Mortality and morbidity from resistant infections is on the rise globally, yet the clinical anti-bacterial pipeline remains insufficient, and the pipeline outlook remains bleak (WHO 2019). This is exacerbated by economic disincentives. It typically takes 10-15 years and over $1 Billion to produce a new antibiotic.
The fact that bacteria can develop resistance within months of a new antibiotic being deployed has acted as a powerful disincentive for antibiotic development, with only two new classes being developed in the last 40 years. In the laboratory this has been illustrated to occur in a matter of days following the exposure of non-resistant bacteria to an agent in agar, resulting in the evolution of stronger resistance over time (Baym et al 2016). It is clear than new classes of antibiotics with novel targets need to be developed, but also that these need to present a barrier to the development of antibiotic resistance.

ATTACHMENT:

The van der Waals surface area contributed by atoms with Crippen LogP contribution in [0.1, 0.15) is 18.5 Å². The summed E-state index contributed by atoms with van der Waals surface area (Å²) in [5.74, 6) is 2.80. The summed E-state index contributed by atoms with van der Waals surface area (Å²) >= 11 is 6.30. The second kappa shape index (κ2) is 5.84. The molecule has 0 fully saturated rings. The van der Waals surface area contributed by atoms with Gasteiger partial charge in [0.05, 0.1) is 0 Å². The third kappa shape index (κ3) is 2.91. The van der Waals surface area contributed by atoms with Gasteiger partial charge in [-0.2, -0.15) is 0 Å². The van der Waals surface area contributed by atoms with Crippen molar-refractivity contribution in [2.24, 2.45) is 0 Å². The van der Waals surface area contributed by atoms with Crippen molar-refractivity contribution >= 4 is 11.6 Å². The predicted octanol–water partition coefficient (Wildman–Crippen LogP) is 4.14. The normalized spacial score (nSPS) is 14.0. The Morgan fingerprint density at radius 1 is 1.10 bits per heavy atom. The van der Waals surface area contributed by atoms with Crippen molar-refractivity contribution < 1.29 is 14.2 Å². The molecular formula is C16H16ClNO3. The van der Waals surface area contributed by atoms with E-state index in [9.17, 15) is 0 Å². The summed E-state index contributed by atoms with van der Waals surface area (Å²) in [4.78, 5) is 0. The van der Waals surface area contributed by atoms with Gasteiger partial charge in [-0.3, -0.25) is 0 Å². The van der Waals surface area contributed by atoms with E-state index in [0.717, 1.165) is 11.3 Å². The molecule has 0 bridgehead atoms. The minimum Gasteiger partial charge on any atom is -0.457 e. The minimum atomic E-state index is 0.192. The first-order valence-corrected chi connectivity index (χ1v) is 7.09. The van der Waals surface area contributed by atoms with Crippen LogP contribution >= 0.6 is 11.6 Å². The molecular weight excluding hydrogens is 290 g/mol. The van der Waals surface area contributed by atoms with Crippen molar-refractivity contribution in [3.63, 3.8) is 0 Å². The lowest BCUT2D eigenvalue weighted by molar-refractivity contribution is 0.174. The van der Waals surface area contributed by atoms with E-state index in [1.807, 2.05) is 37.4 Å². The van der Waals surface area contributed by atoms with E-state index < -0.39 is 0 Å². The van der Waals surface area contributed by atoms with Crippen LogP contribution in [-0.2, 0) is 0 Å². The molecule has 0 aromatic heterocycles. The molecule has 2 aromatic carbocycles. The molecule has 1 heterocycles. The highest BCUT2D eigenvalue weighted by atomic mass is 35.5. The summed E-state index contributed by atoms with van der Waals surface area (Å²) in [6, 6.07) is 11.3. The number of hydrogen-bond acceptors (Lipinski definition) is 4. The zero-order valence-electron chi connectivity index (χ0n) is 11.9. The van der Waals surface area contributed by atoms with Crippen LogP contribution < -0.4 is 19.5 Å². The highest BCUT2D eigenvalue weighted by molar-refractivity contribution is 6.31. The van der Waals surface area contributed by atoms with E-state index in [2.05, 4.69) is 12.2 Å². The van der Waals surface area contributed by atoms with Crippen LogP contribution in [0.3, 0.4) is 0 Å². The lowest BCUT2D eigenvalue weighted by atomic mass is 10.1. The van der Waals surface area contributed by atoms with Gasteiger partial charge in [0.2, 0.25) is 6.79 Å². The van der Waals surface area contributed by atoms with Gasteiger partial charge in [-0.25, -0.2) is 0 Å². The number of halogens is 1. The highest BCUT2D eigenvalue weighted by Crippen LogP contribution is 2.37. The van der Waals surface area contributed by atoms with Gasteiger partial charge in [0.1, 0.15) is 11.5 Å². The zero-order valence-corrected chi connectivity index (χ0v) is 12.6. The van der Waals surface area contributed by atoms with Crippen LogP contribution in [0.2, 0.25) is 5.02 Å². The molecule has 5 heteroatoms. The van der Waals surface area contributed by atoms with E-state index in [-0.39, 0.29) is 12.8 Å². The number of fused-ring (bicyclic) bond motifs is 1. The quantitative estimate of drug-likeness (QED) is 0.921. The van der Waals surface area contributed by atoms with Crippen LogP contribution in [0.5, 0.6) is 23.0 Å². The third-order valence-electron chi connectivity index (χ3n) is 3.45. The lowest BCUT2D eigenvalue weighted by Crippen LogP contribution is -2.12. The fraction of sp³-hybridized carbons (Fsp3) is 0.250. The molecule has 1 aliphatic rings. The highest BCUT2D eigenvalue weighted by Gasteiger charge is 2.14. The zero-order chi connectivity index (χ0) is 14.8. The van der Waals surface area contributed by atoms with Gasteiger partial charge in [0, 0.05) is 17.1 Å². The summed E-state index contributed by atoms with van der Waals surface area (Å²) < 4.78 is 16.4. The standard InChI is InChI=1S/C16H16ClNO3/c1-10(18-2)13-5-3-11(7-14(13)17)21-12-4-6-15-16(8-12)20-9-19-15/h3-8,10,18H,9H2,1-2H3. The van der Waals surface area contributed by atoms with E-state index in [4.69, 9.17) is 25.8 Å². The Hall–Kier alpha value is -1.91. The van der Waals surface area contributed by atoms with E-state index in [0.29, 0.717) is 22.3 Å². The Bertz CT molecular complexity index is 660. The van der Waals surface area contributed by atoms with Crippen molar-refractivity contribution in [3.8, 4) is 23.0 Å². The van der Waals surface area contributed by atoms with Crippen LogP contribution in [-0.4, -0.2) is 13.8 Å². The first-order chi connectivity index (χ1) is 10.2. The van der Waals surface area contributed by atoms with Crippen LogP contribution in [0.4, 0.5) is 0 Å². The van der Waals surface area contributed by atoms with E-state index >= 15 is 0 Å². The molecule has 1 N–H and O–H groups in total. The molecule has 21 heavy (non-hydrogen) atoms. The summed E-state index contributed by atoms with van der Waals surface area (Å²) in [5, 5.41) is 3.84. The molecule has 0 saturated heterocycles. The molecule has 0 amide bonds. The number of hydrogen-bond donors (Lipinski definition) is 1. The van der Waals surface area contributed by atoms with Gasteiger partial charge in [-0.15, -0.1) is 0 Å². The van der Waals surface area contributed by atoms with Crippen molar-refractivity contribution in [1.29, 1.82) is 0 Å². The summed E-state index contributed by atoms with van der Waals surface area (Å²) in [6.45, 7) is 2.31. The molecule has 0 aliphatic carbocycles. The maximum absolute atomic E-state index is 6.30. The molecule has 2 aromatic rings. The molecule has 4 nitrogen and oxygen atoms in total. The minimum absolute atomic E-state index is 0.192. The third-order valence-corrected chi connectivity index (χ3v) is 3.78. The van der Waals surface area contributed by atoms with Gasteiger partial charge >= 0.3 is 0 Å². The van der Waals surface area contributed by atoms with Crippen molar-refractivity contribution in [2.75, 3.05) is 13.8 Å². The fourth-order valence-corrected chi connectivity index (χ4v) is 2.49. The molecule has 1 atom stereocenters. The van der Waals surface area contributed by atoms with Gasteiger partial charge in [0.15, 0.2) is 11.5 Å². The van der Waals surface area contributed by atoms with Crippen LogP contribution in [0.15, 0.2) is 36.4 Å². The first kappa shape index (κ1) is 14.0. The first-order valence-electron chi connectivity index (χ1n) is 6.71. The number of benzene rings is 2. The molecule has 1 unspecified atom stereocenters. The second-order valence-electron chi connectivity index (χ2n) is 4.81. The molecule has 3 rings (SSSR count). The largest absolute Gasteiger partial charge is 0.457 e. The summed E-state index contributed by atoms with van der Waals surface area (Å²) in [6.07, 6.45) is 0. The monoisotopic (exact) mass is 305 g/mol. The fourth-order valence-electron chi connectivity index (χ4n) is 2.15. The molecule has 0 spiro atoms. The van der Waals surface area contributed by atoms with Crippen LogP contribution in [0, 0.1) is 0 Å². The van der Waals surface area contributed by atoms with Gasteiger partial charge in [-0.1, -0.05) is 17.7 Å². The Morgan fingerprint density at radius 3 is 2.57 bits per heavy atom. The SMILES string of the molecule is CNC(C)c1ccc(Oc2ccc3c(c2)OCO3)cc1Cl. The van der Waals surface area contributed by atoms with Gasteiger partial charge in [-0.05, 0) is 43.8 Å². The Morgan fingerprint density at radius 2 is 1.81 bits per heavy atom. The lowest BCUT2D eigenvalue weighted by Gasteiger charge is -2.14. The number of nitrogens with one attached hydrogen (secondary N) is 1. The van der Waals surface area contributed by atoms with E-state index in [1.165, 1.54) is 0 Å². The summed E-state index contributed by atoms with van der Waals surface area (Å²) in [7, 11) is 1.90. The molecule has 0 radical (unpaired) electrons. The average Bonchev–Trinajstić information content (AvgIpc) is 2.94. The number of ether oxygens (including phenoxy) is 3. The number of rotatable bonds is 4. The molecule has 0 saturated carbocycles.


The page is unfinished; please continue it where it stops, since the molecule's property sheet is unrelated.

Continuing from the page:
The majority of the bacteria needing new antibiotics to be developed as a critical or high priority are Gram-negative – the ESKAPE pathogens – but a minority of Gram-positives, such as vancomycin-resistant Enterococcus faecium, are also high priority.
From “WHO to World: The Foundation of Modern Medicine is Crumbling” by Tristan A Cogan, BSc (Hons) PhD, Natureza Antimicrobial Projects Manager
Natureza’s research offers a true paradigm shift, one that would remove the imbalance in development cost by eliminating the ability of bacteria to become resistant. With the promise of new drugs being able to be marketed for years providing not only the time to recover investment, but a profit as well, a new investment environment would emerge that would encourage the development of new, much needed antibiotics.
This work is protected by several US and foreign patents and patent applications.